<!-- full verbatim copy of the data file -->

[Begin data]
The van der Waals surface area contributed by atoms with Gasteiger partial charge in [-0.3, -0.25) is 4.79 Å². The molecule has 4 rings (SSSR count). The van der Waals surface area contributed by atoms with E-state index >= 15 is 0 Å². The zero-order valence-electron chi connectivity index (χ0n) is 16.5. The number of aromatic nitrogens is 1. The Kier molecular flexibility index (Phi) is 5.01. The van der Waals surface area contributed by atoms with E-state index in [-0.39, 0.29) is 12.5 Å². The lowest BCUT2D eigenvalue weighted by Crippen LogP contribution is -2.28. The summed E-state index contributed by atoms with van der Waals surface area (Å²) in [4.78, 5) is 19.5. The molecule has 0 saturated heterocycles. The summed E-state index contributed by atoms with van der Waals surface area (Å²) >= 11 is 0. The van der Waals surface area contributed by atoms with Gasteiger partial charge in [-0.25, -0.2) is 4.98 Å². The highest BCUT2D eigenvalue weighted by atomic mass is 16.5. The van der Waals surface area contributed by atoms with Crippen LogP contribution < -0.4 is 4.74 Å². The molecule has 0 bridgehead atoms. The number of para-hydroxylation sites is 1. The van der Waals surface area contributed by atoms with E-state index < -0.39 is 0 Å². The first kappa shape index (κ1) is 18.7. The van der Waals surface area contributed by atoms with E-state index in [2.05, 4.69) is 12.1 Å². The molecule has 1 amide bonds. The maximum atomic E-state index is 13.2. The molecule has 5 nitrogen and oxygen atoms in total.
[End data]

The van der Waals surface area contributed by atoms with Gasteiger partial charge in [-0.3, -0.25) is 4.79 Å². The molecule has 4 rings (SSSR count). The van der Waals surface area contributed by atoms with E-state index >= 15 is 0 Å². The zero-order valence-electron chi connectivity index (χ0n) is 16.5. The number of aromatic nitrogens is 1. The Kier molecular flexibility index (Phi) is 5.01. The van der Waals surface area contributed by atoms with E-state index in [-0.39, 0.29) is 12.5 Å². The lowest BCUT2D eigenvalue weighted by Crippen LogP contribution is -2.28. The summed E-state index contributed by atoms with van der Waals surface area (Å²) in [4.78, 5) is 19.5. The molecule has 0 saturated heterocycles. The summed E-state index contributed by atoms with van der Waals surface area (Å²) >= 11 is 0. The van der Waals surface area contributed by atoms with Gasteiger partial charge in [-0.25, -0.2) is 4.98 Å². The highest BCUT2D eigenvalue weighted by atomic mass is 16.5. The van der Waals surface area contributed by atoms with Crippen LogP contribution < -0.4 is 4.74 Å². The molecule has 0 bridgehead atoms. The number of para-hydroxylation sites is 1. The van der Waals surface area contributed by atoms with E-state index < -0.39 is 0 Å². The first kappa shape index (κ1) is 18.7. The van der Waals surface area contributed by atoms with E-state index in [2.05, 4.69) is 12.1 Å². The molecule has 1 amide bonds. The maximum atomic E-state index is 13.2. The molecule has 5 nitrogen and oxygen atoms in total.